A newly-published study conducted by the Centre for Ocular Research & Education (CORE) indicates that a novel combination of omega-3 and omega-6 fatty acids ingested as a dietary supplement significantly improves symptoms in people who suffer from severe dry eye disease. Essential fatty acids are an established therapy, yet this is the first clinical trial to demonstrate the effect of eicosapentaenoic acid, docosahexaenoic acid and γ-linoleic acid in such a population.
Effect of a Novel Omega-3 and Omega-6 Fatty Acid Supplement on Dry Eye Disease: A 3-month Randomized Controlled Trial (Ng A, et al) appears in the January 2022 edition (Volume 99, Issue 1) of Optometry and Vision Science, the peer review journal of the American Academy of Optometry.
The prospective, randomized, double-masked parallel group study assessed daily use of a supplement containing omega-3 and omega-6 fatty acids (1200 mg eicosapentaenoic acid, 300 mg docosahexaenoic acid, 150 mg γ-linoleic acid) or the placebo (coconut and olive oil) for three months. Participants with baseline Ocular Surface Disease Index (OSDI) scores >52 demonstrated a substantial improvement in symptoms with the treatment at the study’s conclusion, averaging a 20.8 point reduction. That compared to a 7.8 point reduction in the similarly-symptomatic placebo group.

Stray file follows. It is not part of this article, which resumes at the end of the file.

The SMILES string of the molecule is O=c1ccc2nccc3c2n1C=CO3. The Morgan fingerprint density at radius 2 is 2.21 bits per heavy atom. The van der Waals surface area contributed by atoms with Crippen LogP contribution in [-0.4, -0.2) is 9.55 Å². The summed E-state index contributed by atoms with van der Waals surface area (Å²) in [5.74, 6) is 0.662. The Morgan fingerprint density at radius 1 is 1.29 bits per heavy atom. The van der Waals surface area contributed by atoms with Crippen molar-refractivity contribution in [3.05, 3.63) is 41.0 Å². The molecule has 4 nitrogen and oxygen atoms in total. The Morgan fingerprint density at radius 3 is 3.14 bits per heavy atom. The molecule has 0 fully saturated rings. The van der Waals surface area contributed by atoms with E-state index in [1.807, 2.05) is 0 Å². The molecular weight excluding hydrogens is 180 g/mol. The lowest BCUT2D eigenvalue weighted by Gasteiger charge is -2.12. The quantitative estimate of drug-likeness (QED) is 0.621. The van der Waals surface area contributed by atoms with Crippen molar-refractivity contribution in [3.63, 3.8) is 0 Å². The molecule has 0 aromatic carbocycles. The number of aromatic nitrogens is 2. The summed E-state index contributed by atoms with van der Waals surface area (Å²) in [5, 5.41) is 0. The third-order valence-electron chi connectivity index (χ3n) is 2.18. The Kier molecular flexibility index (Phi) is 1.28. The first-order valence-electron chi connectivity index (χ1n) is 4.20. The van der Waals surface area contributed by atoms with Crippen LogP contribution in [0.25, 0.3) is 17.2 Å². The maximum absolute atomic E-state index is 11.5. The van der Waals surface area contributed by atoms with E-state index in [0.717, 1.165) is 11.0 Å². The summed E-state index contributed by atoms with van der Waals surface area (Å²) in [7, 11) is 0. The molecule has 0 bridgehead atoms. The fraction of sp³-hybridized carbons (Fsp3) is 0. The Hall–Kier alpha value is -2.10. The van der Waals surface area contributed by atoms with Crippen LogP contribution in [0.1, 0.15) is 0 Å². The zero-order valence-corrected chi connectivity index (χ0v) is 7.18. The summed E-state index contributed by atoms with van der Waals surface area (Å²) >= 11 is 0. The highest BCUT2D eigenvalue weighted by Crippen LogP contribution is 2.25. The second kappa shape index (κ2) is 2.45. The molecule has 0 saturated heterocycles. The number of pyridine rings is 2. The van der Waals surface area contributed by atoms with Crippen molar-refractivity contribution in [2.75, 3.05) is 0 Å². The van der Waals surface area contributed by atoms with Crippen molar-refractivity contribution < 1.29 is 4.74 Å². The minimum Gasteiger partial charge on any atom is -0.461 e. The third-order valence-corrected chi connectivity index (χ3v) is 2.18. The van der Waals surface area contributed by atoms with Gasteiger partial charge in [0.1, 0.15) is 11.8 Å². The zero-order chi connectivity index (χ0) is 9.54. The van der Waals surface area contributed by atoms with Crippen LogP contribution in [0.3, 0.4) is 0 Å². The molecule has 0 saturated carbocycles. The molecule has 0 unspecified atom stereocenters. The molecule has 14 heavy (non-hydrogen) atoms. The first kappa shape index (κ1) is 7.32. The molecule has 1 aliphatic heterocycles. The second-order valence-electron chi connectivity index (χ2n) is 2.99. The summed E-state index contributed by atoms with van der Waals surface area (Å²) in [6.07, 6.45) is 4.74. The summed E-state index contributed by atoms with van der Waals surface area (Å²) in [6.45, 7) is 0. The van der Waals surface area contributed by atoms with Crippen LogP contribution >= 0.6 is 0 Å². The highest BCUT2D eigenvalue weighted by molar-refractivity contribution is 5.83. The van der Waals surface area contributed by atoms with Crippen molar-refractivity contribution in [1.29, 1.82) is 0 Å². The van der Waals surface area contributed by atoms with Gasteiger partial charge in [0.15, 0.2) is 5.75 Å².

“These study participants were far more symptomatic than other published trials involving omega-3 supplementation, allowing for additional analysis,” says Alison Ng, PhD, MCOptom, FAAO, CORE clinical scientist and the paper’s first author. “The Tear Film and Ocular Surface Society Dry Eye Workshop II (TFOS DEWS II) report recommended dietary supplementation with omega-3 as the first stage of management for dry eye disease. Our findings suggest that even the most severe sufferers can benefit from a meaningful improvement in symptoms with omega-3 and -6 supplementation.”
Approximately one in eleven people experience dry eye disease. Its prevalence is on the rise, owing to lifestyle changes including increased use of digital screens. Besides the impact on their daily activities, patients with dry eye disease may further experience changes to their vision and quality of life.
The paper’s authors recommend that future studies examine the effects of early dietary supplementation with omega-3 and -6 fatty acids in patients presenting with mild-to-moderate dry eye disease to understand potential benefits. They also advise that further research among highly symptomatic participants is warranted.
The study was supported by Nature’s Way of Canada.